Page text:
Martin Scorsese Just Won’t Shut Up Crying About The Trees While Ignoring The Forest

Last weekend’s box office returns support the “franchise movies dominate the theater” claim

As I get older, my eyesight is failing. Hopefully, I won’t ever become as blind to the times as Martin Scorsese. Stay with me, this will be a bumpy and scurrilous ride.

Study the screenshot of last weekend’s box office returns. It supports this screed.

Oh, Mr. Scorsese. You just keep talking. And promoting, mind you, that your movie The Irishman is going to be on Netflix (gasp!) later this month. It should be in the big theaters now, and you know what? That’s their loss. I agree with you that it’s stupid, but am glad you’re movie got made, period, so I’ll get a chance to see it. As an ardent movie lover, I don’t care that it’s on Netflix over at the movie theater, but yes, I agree with you. My guess is many other moviegoers agree, too.

I don’t get the blame game, however. People don’t like whining. When we whined as kids, what were we told?

“Stop whining!”

Scorsese is still making a futile attempt to undo stepping on his tongue dissing Marvel movies, by yesterday writing a guest opinion column for The New York Times. In this op-ed, he continues to lament the current state of cinema. To paraphrase Scorsese, the enemy of the moviegoer are franchise films:

“What’s not there is revelation, mystery or genuine emotional danger,” Scorsese added. “Nothing is at risk. The pictures are made to satisfy a specific set of demands, and they are designed as variations on a finite number of themes.”

Martin Scorsese says theaters shouldn’t just be for Marvel movies — Quartz

Sigh. I guess I’m not as cynical about the masses of moviegoers being able to separate good movies from bad, and voting with their wallets.

Case in point: Terminator: Dark Fate ⭐️⭐️½  #1 in box office sales last weekend by the chart. But it is dropping faster than a turd in a flushed toilet. It will have no box office staying power like Joker⭐️⭐️⭐️½ , because it’s — surprise, shock! — not as good.

Dark Fate is a franchise movie that meets all of Scorsese’s ire. I gave it a 10 day countdown on this blog, was genuinely, heartfelt looking forward to seeing it and was utterly disappointed. If you look at the box office returns many people are passing. To counter Scorsese’s point they are not buying tickets to the all mighty franchise movie. Dark Fate is on track to lose over $100 million dollars.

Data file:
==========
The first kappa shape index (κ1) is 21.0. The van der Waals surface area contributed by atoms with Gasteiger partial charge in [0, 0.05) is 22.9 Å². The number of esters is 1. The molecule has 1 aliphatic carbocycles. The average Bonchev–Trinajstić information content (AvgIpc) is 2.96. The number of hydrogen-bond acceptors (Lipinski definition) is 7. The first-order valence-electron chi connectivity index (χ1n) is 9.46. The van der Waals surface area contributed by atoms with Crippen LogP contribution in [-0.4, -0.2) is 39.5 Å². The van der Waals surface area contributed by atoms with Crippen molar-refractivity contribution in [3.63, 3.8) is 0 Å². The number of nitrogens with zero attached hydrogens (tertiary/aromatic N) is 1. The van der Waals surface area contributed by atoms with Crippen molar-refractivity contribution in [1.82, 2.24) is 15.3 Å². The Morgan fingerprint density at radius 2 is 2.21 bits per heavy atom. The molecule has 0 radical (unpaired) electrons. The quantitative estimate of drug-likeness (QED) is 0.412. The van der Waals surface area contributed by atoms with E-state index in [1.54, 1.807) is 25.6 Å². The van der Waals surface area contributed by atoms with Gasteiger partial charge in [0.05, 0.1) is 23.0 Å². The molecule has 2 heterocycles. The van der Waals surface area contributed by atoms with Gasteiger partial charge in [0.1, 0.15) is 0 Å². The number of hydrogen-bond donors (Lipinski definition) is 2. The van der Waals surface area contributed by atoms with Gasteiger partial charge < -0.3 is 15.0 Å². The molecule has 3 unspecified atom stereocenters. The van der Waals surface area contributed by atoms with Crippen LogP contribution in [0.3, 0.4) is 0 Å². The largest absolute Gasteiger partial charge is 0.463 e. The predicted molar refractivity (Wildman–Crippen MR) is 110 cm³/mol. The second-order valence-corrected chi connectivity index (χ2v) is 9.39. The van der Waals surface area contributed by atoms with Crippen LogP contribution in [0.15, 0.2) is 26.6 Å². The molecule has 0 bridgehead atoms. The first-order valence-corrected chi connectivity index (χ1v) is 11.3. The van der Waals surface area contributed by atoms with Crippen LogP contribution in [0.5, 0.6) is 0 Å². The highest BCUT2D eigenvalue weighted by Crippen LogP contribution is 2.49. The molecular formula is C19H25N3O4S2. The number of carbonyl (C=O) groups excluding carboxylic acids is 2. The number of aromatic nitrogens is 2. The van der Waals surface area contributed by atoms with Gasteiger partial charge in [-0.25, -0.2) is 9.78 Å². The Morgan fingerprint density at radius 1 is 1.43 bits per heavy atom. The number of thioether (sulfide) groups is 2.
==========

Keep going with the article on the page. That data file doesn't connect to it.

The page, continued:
That $100 million loss will speak more than a thousand Martin Scorsese op-eds. When people start getting burned on millions of dollars, that changes the business model. We won’t see another Terminator sequel in the theaters any time soon. Good on that, I say.

Maybe we will get the Terminator movie we want on streaming someday in the future (that’s my hope). A much lower and frankly saner budget, a grittier series of movies that doesn’t terminate what we loved about the first two movies and pander to what Hollywood thinks the masses want (some would say woke, but I don’t buy that for this particular franchise — another rant, another day for that).

Back to Martin Scorsese.

Scorsese is clearly bitter and disappointed that the major studios wouldn’t finance The Irishman. This isn’t Marvel’s fault, or franchise movies fault, it’s a business decision. Big movie studios don’t think they can recoup the money from that movie in ticket sales as easily as with something like Dark Fate. I think they’re wrong and agree with Scorsese but it’s not us risking our money.

He’s lashing out as did Ken Loach and others, saying the big movie houses would rather spend their war chests on franchise films — including Marvel/Disney,etc — than take chances on movies like The Irishman.

Of course they would. Because those franchise films — again, see last weekend’s box office returns — are what are driving the majority of sold tickets. They need to finance movies that sell tickets.

This is what I mean in the headline by focusing on the trees and ignoring the forest. The Irishman is a tree, it’s one movie. Look, Mr. Scorsese, you got your movie made. You won the movie making lottery! Do you have any idea how many great story ideas are out there that don’t get made? That is what we should be focusing on. Finding those gems and working to make them. Say hey, I can make XYZ into a great movie for a measly couple million dollars.